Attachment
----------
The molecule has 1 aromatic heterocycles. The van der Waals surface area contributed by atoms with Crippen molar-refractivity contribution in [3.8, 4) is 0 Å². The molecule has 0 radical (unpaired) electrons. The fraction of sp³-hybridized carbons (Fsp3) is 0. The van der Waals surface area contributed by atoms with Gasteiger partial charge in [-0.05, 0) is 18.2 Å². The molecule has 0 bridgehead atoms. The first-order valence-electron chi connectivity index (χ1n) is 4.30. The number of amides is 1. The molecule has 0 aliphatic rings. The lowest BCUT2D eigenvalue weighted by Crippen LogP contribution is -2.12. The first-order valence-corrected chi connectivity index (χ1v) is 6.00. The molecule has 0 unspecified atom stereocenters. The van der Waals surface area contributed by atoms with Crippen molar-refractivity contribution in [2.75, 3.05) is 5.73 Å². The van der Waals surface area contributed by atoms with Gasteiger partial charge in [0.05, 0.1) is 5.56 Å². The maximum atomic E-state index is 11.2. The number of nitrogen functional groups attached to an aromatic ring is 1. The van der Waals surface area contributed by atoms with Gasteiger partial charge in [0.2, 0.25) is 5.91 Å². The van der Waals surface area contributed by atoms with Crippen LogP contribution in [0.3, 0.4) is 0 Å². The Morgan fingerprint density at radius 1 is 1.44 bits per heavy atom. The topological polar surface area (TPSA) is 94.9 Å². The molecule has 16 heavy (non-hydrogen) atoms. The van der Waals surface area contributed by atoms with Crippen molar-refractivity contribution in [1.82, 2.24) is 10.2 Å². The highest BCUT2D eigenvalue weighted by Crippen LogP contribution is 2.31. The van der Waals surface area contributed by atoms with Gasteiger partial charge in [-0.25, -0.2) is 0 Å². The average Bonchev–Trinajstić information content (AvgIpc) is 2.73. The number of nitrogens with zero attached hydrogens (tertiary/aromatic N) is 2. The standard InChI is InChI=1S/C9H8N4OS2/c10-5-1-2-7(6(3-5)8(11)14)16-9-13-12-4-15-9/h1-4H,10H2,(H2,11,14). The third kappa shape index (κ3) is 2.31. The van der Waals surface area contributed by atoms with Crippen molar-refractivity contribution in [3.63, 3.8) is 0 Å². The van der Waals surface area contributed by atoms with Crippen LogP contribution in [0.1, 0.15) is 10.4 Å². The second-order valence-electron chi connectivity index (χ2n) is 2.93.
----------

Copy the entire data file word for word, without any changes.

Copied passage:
The molecule has 1 aromatic heterocycles. The van der Waals surface area contributed by atoms with Crippen molar-refractivity contribution in [3.8, 4) is 0 Å². The molecule has 0 radical (unpaired) electrons. The fraction of sp³-hybridized carbons (Fsp3) is 0. The van der Waals surface area contributed by atoms with Gasteiger partial charge in [-0.05, 0) is 18.2 Å². The molecule has 0 bridgehead atoms. The first-order valence-electron chi connectivity index (χ1n) is 4.30. The number of amides is 1. The molecule has 0 aliphatic rings. The lowest BCUT2D eigenvalue weighted by Crippen LogP contribution is -2.12. The first-order valence-corrected chi connectivity index (χ1v) is 6.00. The molecule has 0 unspecified atom stereocenters. The van der Waals surface area contributed by atoms with Crippen molar-refractivity contribution in [2.75, 3.05) is 5.73 Å². The van der Waals surface area contributed by atoms with Gasteiger partial charge in [0.05, 0.1) is 5.56 Å². The maximum atomic E-state index is 11.2. The number of nitrogen functional groups attached to an aromatic ring is 1. The van der Waals surface area contributed by atoms with Gasteiger partial charge in [0.2, 0.25) is 5.91 Å². The van der Waals surface area contributed by atoms with Crippen LogP contribution in [0.3, 0.4) is 0 Å². The Morgan fingerprint density at radius 1 is 1.44 bits per heavy atom. The topological polar surface area (TPSA) is 94.9 Å². The molecule has 16 heavy (non-hydrogen) atoms. The van der Waals surface area contributed by atoms with Crippen molar-refractivity contribution in [1.82, 2.24) is 10.2 Å². The highest BCUT2D eigenvalue weighted by Crippen LogP contribution is 2.31. The van der Waals surface area contributed by atoms with Gasteiger partial charge in [-0.25, -0.2) is 0 Å². The average Bonchev–Trinajstić information content (AvgIpc) is 2.73. The number of nitrogens with zero attached hydrogens (tertiary/aromatic N) is 2. The standard InChI is InChI=1S/C9H8N4OS2/c10-5-1-2-7(6(3-5)8(11)14)16-9-13-12-4-15-9/h1-4H,10H2,(H2,11,14). The third kappa shape index (κ3) is 2.31. The van der Waals surface area contributed by atoms with Crippen molar-refractivity contribution in [3.63, 3.8) is 0 Å². The van der Waals surface area contributed by atoms with Crippen LogP contribution in [0.1, 0.15) is 10.4 Å². The second-order valence-electron chi connectivity index (χ2n) is 2.93.